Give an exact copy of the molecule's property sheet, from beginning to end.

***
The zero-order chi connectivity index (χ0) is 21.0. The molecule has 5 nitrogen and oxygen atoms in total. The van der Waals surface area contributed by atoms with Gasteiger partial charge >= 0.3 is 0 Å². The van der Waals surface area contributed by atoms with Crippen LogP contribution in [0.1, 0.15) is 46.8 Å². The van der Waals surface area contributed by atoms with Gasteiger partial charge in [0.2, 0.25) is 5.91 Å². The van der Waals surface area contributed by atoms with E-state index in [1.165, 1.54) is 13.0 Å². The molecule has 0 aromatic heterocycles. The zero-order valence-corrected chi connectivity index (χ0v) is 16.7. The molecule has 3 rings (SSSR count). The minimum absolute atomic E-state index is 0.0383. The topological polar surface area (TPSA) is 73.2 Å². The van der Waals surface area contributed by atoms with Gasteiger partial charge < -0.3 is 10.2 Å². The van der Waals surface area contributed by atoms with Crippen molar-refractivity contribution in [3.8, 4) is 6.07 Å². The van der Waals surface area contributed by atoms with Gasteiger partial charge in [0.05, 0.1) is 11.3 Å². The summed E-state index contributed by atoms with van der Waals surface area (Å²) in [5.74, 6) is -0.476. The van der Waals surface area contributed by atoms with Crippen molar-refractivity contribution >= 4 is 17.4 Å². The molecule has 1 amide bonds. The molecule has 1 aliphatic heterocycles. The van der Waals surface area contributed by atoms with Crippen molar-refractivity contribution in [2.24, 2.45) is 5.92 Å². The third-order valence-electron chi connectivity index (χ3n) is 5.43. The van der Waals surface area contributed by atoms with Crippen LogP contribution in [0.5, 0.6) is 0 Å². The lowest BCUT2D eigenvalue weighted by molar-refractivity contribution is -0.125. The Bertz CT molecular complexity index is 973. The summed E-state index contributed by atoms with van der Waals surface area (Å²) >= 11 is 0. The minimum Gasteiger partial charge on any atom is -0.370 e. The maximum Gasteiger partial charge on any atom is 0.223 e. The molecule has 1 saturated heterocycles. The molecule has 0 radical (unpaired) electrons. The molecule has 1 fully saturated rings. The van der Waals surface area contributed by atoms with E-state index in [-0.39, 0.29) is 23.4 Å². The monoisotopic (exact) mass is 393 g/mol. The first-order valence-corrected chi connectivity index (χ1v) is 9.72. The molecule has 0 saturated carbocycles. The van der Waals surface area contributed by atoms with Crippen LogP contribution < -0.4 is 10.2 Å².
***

The zero-order chi connectivity index (χ0) is 21.0. The molecule has 5 nitrogen and oxygen atoms in total. The van der Waals surface area contributed by atoms with Gasteiger partial charge >= 0.3 is 0 Å². The van der Waals surface area contributed by atoms with Crippen LogP contribution in [0.1, 0.15) is 46.8 Å². The van der Waals surface area contributed by atoms with Gasteiger partial charge in [0.2, 0.25) is 5.91 Å². The van der Waals surface area contributed by atoms with E-state index in [1.165, 1.54) is 13.0 Å². The molecule has 0 aromatic heterocycles. The zero-order valence-corrected chi connectivity index (χ0v) is 16.7. The molecule has 3 rings (SSSR count). The minimum absolute atomic E-state index is 0.0383. The topological polar surface area (TPSA) is 73.2 Å². The van der Waals surface area contributed by atoms with Gasteiger partial charge < -0.3 is 10.2 Å². The van der Waals surface area contributed by atoms with Crippen molar-refractivity contribution in [3.8, 4) is 6.07 Å². The van der Waals surface area contributed by atoms with Gasteiger partial charge in [0.05, 0.1) is 11.3 Å². The summed E-state index contributed by atoms with van der Waals surface area (Å²) in [5.74, 6) is -0.476. The van der Waals surface area contributed by atoms with Crippen molar-refractivity contribution >= 4 is 17.4 Å². The molecule has 1 amide bonds. The molecule has 1 aliphatic heterocycles. The van der Waals surface area contributed by atoms with Crippen molar-refractivity contribution in [2.24, 2.45) is 5.92 Å². The third-order valence-electron chi connectivity index (χ3n) is 5.43. The van der Waals surface area contributed by atoms with Crippen LogP contribution in [0.5, 0.6) is 0 Å². The lowest BCUT2D eigenvalue weighted by molar-refractivity contribution is -0.125. The Bertz CT molecular complexity index is 973. The summed E-state index contributed by atoms with van der Waals surface area (Å²) >= 11 is 0. The minimum Gasteiger partial charge on any atom is -0.370 e. The maximum Gasteiger partial charge on any atom is 0.223 e. The molecule has 1 saturated heterocycles. The molecule has 0 radical (unpaired) electrons. The molecule has 1 fully saturated rings. The van der Waals surface area contributed by atoms with E-state index in [-0.39, 0.29) is 23.4 Å². The monoisotopic (exact) mass is 393 g/mol. The first-order valence-corrected chi connectivity index (χ1v) is 9.72. The molecule has 0 saturated carbocycles. The van der Waals surface area contributed by atoms with Crippen LogP contribution < -0.4 is 10.2 Å².